Thus, we hypothesize that diabetes may affect: 1) SKCa/IKCa gene/protein expression/localization, 2) SKCa/IKCa-mediated microvascular endothelium-dependent relaxation/function, and 3)SKCa/IKCa channels activity, current density and hyper-polarization of human coronary endothelial cells. Using in vitro human coronary arterioles and endothelial cells harvested from diabetic and non-diabetic patients, we will specifically investigate how diabetes affects SKCa/IKCa gene/protein expression/localization, SKCa/IKCa-mediated endothelium-dependent relaxation and SKCa/IKCa current density and endothelium hyper-polarization.
To address these issues, multiple approaches will be employed, such as, the in-vitro human microvessel preparation, RT-PCR, western blotting and immuno-histochemistry and whole cell patch-clamp methods.

We anticipate that diabetes will significantly down-regulate SKCa/IKCa expression/localization, SKCa/IKCa-mediated endothelium-dependent hyper-polarization/relaxation, SKCa/IKCa activity and channel density. Therefore, based on the findings of current project, we expect to submit a proposal to NIH (R01) on May, 2015 to further investigate into the molecular mechanisms responsible for diabetes related down-regulation of SKCa/IKCa. In the R01 proposal, we will specifically investigate: a) the role of reactive oxygen species signaling in diabetes-related down-regulation of SKCa/IKCa of human endothelial cells and diabetes-related endothelial dysfunction; b) the role PKC signaling in diabetes-related down-regulation of SKCa/IKCa of human endothelial cells and diabetic endothelial function; c) the role of integrins and extra cellular matrix in diabetes-related down-regulation of human-endothelial-cells SKCa/IKCa and endothelial function.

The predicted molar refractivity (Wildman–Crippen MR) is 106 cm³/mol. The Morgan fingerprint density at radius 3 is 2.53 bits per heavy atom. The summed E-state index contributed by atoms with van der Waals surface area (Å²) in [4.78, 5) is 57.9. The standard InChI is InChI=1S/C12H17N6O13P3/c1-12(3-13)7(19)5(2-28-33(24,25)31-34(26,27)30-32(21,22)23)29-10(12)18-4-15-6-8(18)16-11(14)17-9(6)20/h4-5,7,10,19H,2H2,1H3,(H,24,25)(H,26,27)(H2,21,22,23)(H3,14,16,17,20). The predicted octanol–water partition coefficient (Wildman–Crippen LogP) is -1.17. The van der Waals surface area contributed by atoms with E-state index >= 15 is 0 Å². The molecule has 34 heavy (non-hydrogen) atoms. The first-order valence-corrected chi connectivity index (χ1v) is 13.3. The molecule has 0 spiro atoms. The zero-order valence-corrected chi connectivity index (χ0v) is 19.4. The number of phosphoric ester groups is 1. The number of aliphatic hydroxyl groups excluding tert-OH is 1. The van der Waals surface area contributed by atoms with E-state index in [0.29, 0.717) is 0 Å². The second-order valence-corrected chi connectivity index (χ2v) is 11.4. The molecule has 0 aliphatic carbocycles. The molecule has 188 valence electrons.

Our long-term goal is to develop novel therapeutic strategies for coronary-arteriolar endothelium repair for diabetic or non-diabetic patients with coronary artery diseases. PI has long term, extensive experience, and excellent-publication track records in microvascular and endothelial research. We are one of only a few laboratories in the United States to examine the human microcirculation with our very unique in vitro methods. The mentor Dr. Frank Sellke is a well-known cardiac surgeon and surgeon scientist in microvascular research. The co-investigator Dr. An Xie is an established electro-physiologist and patch clamp expert at Cardiovascular Research Center of Rhode Island Hospital.

Project Updates